CBT for Bereavement
Bereavement and CBT
The most painful bereavement someone can experience is the loss of a child. The loss of a partner can be more difficult to recover from in a younger person.
The grief from the loss of a loved one most people eventually recover from but protracted grief over a period of years can be complicated by clinical depression and benefits from CBT therapeutic treatment.
In some clients it is the failure to grieve which is at the root of their low mood, and going through the stages of grieving can be of great help in coming to terms with their loss.
CBT and Bereavement
CBT for Bereavement
In the first session clients are given psychological tests to measure the symptoms of anxiety, depression, attitudes, and core beliefs as well as a semi-structured interview to gain an understanding of the clients history and presenting problems.
A problem list is collaboratively drawn up to target those areas the client wants to change as a result of the therapy. An individualised programme is collaboratively drawn up with the client and forms the blueprint for the CBT counselling.
The conceptual framework of the therapist goes through six stages:-
- Coming to terms with reality of the loss.
- Working with the emotional pain, anger, guilt and suffering attributed to the loss.
- A readjustment of life without the significant person, in the present tense.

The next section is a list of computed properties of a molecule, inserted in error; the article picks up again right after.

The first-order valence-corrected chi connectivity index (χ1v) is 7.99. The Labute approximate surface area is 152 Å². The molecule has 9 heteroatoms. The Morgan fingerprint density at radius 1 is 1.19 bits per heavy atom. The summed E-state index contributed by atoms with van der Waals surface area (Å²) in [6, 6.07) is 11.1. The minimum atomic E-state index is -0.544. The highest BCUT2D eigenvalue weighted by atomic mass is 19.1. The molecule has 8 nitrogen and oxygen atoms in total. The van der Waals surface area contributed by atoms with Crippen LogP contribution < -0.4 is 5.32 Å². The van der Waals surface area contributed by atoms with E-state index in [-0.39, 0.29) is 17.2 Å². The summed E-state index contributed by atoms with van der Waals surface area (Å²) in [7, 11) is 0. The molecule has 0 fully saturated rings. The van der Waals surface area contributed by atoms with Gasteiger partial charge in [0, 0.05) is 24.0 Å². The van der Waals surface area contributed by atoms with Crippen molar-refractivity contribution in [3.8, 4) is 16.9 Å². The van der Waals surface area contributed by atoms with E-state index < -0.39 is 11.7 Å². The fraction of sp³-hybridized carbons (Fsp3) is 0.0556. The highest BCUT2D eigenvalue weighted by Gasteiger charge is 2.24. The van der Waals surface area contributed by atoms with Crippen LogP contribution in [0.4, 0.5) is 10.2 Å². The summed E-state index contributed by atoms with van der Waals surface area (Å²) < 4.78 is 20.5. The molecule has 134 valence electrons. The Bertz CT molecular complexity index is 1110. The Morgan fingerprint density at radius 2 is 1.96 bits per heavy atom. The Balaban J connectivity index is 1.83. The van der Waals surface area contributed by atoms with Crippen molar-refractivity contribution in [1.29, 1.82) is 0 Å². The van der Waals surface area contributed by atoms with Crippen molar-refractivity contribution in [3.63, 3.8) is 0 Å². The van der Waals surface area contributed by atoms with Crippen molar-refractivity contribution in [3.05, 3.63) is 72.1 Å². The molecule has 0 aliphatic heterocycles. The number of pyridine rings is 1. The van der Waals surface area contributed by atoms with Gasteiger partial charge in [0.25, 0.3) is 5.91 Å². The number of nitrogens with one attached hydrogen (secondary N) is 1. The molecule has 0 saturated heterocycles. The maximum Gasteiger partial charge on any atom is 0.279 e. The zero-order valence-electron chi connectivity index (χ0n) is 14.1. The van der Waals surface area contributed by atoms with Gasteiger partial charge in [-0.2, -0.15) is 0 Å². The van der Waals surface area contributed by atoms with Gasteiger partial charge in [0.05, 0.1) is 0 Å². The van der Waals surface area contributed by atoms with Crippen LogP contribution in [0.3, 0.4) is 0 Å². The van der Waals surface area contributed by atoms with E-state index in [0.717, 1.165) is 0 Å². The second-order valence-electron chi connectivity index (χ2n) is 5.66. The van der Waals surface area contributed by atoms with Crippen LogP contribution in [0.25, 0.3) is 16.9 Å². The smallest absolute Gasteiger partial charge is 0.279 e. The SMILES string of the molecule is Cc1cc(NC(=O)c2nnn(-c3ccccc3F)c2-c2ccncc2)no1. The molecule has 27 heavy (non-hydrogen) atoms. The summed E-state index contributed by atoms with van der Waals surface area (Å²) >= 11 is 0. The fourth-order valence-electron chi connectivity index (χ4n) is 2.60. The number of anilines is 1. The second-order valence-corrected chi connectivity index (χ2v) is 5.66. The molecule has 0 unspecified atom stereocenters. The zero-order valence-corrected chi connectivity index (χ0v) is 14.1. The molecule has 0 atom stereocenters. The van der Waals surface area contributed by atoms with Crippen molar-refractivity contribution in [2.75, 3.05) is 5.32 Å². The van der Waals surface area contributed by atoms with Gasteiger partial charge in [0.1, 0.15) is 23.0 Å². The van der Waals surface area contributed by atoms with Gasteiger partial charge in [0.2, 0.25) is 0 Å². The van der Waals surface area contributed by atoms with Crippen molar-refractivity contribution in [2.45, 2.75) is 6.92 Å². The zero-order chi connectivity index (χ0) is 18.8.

- Taking the emotional investment that the client had placed in their significant ‘other’ and rebuilding connections and relationship with others.
- Building ‘living memories’ which recognise the quality, importance and irreplaceable impact of the person in their loss, and building awareness of the impact and meaning this has for the person now.
- Spiritual Implications
Virtual Cognitive Behavioural Therapy
Convenient, private and secure
Online Therapy is available to anyone, anywhere in the world at home or in the office using a tablet, mobile phone or laptop / computer and a good internet connection.
This service would appeal to client's for a variety of reasons.
- Clients location would make it difficult / impossible to access Cognitive-Behavioural Therapy.
- Clients time-pressure, work deadlines, and work-based travel make it difficult to commit for the normal counselling time-scale.
- Clients family commitments make it easier to have treatment on-line at home.
- Clients prefer an initial face to face assessment, and then combine both treatment modalities.